Stage 20: Antony (Parc de Sceaux) - Paris Champs-Elysees

Hushovd gets another stage win as he edges out McEwen. It was fitting that Hushovd closed out this year's Tour after he surprised everyone by winning the prologue and donning the first yellow jersey for this Tour, a yellow jersey that ended up being worn by many riders: Hushovd, Hincapie, Boonen, Gonchar, Dessel, Pereiro, and Landis.

Floyd Landis has won in Paris today and I'm happy for American cycling. I never thought after seeing Floyd in yellow at the Tour of California that he would have such an affinity for it this season. With the exception of the Dauphine, Floyd was pretty much in the yellow jersey from the start of his season to it's Tour de France conclusion. He won both of the American Tours, Paris-Nice, and now, the hardest and biggest of them all, the Tour de France. There is no asterisk for this Tour -- it was too good of a race for that. I just hope Landis will come back next year with his super hip and win again so the press can speculate whether or not his hip replacement is performance-enhancing. Landis has had one of the best seasons for a Tour winner in recent memory, biased by the fact that Armstrong has for the past seven years raced with full focus on the Tour, often with no wins anywhere else. Landis gave us an entire season to cheer through, especially for the American fans that saw him win twice on American soil. I'm really looking forward to the next Tour of California -- the Landis effect should be amazing.

I never thought Landis would win. I thought he would crack because of his team, and he did, but then he delivered a stunning comeback that said, "I am an Army of One." I also never thought Pereiro would be on that stage, but like many of the other top five riders, he managed to occupy leap into the overall spot of an absent leader, in this case Alejandro Valverde.

Operation Puerto was the start of this Tour's story, then it was followed by the crashes of and abandons many of the remaining contenders -- Valverde, Julich, Mayo. With so much damage to the top of the field, the story of the Tour switched to the lieutenants that stepped forward: Sastre, Kloden, Dessel, Moreau, Zubeldia, Rogers, and finally Pereiro. If you look at the top five, and swap in the names of the riders for their expected team leader, you'll see a top five that looks a lot like what people expected before the Tour; the lieutenants and teams really rose to the challenge.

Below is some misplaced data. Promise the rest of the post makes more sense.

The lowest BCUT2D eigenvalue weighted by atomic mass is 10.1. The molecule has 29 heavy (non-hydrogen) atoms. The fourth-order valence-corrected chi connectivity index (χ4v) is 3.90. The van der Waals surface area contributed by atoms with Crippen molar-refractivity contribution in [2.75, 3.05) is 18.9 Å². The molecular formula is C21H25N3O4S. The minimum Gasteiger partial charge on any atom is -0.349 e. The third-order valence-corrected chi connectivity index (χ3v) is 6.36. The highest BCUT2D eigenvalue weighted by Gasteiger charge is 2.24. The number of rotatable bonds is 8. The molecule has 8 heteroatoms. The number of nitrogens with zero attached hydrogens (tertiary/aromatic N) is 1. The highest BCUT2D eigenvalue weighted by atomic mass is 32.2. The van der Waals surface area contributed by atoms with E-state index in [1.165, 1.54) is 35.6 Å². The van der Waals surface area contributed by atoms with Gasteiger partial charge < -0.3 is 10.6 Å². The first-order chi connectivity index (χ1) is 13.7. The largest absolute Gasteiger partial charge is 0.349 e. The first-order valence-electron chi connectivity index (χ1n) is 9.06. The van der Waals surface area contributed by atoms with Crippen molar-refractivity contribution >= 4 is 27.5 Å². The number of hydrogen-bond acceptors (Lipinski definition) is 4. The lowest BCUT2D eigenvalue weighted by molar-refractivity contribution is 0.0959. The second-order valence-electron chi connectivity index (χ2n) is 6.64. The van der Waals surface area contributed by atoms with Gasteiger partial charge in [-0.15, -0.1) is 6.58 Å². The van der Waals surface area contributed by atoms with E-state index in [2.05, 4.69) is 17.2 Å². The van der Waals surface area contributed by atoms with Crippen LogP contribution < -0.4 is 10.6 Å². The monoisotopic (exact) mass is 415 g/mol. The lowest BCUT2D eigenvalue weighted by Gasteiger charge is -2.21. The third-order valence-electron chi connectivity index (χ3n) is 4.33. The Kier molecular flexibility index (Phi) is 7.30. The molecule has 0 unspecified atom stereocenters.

And then of course there was Landis, who despite defending the efforts of his team, built his lead entirely on efforts done by himself: two time trials and the long solo mountain stage. Landis contributed two stories of comeback to this year's Tour. At the first rest day, we learned of his 2005 comeback and future adversity as x-rays of Landis' hip flashed across our TV screens. Perhaps that bode well for Landis, as it now seems a necessary element of the American cyclist champion that he overcome major health obstacles to stand atop that podium in France, whether it be shotgun shots, cancer, or dead hips. Then came the other comeback, the one that followed a ten-minute collapse, where previously Landis had seemed invulnerable on any mountain.

The only surprise for me was the absense of Discovery, which may have fallen victim to one too many captains, but really just seemed not in the right condition to compete. Levi Leipheimer was also more off-form than expected, but showed a resiliency and determination that was fun to cheer on. The American cyclists didn't do as well as expected, especially in the time trial, but it only takes one atop that podium to hold the banner of American cycling high.

Now I'm looking forward to next year. We may get to see Tom Danielson race his first Tour -- we'll definitely get to see his second Vuelta soon enough. Who knows what team Landis will be on. Will George finally get his Paris-Roubaix? The second Tour of California -- I'll be there -- and the Tour de Georgia -- will I be there as well? American cycling has never been more fun to watch.

Prediction check: * Prediction: Robbie McEwen, though with so many sprinters out of the competition a breakaway has a good chance today. Not much sense in trying to pick a breakaway rider, so I'll stick with Robbie. * Actual: Hushovd first, McEwen second

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related articles: Tour de France 2006
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Comments (2)

Eric:

Well stated sentiments.

Speaking of Danielson, I'm looking forward to seeing him at the Vuelta. He seems to be pretty fired up about being the team captain for it. I'd love to see him pull off a podium finish. There's still plenty of racing left this year!

Like you though, I can't wait to see these guys on American soil again. Tour de Georgia for me though.

Cheers!

kwc:

Eric: If I head out to the TdG I'll drop you a note. Most everything is in order for the trip, I just need to confirm that I'll have enough vacation days for the adventure.

Thanks for the Danielson/Vuelta reminder. Now I just need to figure out how I'm going to watch it. I've got a cycling.tv account now, so I hope it will end up there at least.

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